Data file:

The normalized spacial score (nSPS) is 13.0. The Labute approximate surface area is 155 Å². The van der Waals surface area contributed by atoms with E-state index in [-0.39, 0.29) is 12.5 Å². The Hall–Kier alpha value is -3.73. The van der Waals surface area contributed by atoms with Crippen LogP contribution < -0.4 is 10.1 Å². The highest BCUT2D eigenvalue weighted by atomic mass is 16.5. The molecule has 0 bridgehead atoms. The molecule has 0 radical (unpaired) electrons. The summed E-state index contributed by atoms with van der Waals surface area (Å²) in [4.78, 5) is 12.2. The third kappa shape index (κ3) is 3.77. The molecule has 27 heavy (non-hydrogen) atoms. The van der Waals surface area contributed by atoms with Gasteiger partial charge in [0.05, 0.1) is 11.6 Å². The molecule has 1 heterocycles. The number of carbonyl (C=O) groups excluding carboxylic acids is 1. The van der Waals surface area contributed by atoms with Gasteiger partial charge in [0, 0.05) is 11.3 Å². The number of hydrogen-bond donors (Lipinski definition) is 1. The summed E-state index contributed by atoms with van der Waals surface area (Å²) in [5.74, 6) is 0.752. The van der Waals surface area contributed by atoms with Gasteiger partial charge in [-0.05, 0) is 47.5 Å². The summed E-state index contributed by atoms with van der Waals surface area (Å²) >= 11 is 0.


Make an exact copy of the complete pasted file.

The normalized spacial score (nSPS) is 13.0. The Labute approximate surface area is 155 Å². The van der Waals surface area contributed by atoms with E-state index in [-0.39, 0.29) is 12.5 Å². The Hall–Kier alpha value is -3.73. The van der Waals surface area contributed by atoms with Crippen LogP contribution < -0.4 is 10.1 Å². The highest BCUT2D eigenvalue weighted by atomic mass is 16.5. The molecule has 0 bridgehead atoms. The molecule has 0 radical (unpaired) electrons. The summed E-state index contributed by atoms with van der Waals surface area (Å²) in [4.78, 5) is 12.2. The third kappa shape index (κ3) is 3.77. The molecule has 27 heavy (non-hydrogen) atoms. The van der Waals surface area contributed by atoms with Gasteiger partial charge in [0.05, 0.1) is 11.6 Å². The molecule has 1 heterocycles. The number of carbonyl (C=O) groups excluding carboxylic acids is 1. The van der Waals surface area contributed by atoms with Gasteiger partial charge in [0, 0.05) is 11.3 Å². The number of hydrogen-bond donors (Lipinski definition) is 1. The summed E-state index contributed by atoms with van der Waals surface area (Å²) in [5.74, 6) is 0.752. The van der Waals surface area contributed by atoms with Gasteiger partial charge in [-0.05, 0) is 47.5 Å². The summed E-state index contributed by atoms with van der Waals surface area (Å²) >= 11 is 0.